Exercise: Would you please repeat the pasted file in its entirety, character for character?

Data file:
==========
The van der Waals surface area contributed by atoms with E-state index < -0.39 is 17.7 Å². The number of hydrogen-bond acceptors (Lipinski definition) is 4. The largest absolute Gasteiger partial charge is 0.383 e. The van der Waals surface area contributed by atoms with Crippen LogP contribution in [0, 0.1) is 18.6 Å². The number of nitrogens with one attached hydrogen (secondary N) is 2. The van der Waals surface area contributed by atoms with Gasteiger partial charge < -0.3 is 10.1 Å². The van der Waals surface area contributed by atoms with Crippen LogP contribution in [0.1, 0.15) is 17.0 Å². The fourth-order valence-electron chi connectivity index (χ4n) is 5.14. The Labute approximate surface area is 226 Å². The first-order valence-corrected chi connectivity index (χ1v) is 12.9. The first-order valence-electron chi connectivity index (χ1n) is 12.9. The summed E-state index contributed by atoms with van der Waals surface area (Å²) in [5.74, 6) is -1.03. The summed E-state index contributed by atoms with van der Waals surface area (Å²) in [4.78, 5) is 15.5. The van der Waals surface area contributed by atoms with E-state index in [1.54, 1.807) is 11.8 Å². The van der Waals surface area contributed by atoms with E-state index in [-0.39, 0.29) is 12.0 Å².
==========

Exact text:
The van der Waals surface area contributed by atoms with E-state index < -0.39 is 17.7 Å². The number of hydrogen-bond acceptors (Lipinski definition) is 4. The largest absolute Gasteiger partial charge is 0.383 e. The van der Waals surface area contributed by atoms with Crippen LogP contribution in [0, 0.1) is 18.6 Å². The number of nitrogens with one attached hydrogen (secondary N) is 2. The van der Waals surface area contributed by atoms with Gasteiger partial charge < -0.3 is 10.1 Å². The van der Waals surface area contributed by atoms with Crippen LogP contribution in [0.1, 0.15) is 17.0 Å². The fourth-order valence-electron chi connectivity index (χ4n) is 5.14. The Labute approximate surface area is 226 Å². The first-order valence-corrected chi connectivity index (χ1v) is 12.9. The first-order valence-electron chi connectivity index (χ1n) is 12.9. The summed E-state index contributed by atoms with van der Waals surface area (Å²) in [5.74, 6) is -1.03. The summed E-state index contributed by atoms with van der Waals surface area (Å²) in [4.78, 5) is 15.5. The van der Waals surface area contributed by atoms with E-state index in [1.54, 1.807) is 11.8 Å². The van der Waals surface area contributed by atoms with E-state index in [-0.39, 0.29) is 12.0 Å².